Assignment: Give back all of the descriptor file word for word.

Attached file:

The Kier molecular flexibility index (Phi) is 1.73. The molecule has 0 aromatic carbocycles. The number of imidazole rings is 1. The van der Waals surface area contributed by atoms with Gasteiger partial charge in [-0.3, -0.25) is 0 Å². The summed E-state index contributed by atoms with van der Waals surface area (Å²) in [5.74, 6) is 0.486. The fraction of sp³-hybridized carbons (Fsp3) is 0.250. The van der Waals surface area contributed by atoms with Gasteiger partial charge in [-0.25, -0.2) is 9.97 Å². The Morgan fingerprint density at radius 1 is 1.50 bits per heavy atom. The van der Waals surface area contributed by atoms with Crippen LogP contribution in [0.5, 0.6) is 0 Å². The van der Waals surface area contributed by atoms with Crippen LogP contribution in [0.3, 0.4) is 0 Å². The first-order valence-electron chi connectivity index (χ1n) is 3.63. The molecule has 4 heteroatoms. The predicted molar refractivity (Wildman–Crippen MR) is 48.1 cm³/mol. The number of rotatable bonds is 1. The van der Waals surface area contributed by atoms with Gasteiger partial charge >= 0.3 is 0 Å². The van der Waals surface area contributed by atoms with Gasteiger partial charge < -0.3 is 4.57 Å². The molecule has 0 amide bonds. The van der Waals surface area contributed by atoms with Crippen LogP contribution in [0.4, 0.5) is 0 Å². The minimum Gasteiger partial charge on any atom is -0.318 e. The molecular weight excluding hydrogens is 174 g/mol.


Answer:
The Kier molecular flexibility index (Phi) is 1.73. The molecule has 0 aromatic carbocycles. The number of imidazole rings is 1. The van der Waals surface area contributed by atoms with Gasteiger partial charge in [-0.3, -0.25) is 0 Å². The summed E-state index contributed by atoms with van der Waals surface area (Å²) in [5.74, 6) is 0.486. The fraction of sp³-hybridized carbons (Fsp3) is 0.250. The van der Waals surface area contributed by atoms with Gasteiger partial charge in [-0.25, -0.2) is 9.97 Å². The Morgan fingerprint density at radius 1 is 1.50 bits per heavy atom. The van der Waals surface area contributed by atoms with Crippen LogP contribution in [0.5, 0.6) is 0 Å². The van der Waals surface area contributed by atoms with Crippen LogP contribution in [0.3, 0.4) is 0 Å². The first-order valence-electron chi connectivity index (χ1n) is 3.63. The molecule has 4 heteroatoms. The predicted molar refractivity (Wildman–Crippen MR) is 48.1 cm³/mol. The number of rotatable bonds is 1. The van der Waals surface area contributed by atoms with Gasteiger partial charge >= 0.3 is 0 Å². The van der Waals surface area contributed by atoms with Gasteiger partial charge < -0.3 is 4.57 Å². The molecule has 0 amide bonds. The van der Waals surface area contributed by atoms with Crippen LogP contribution in [0.4, 0.5) is 0 Å². The minimum Gasteiger partial charge on any atom is -0.318 e. The molecular weight excluding hydrogens is 174 g/mol.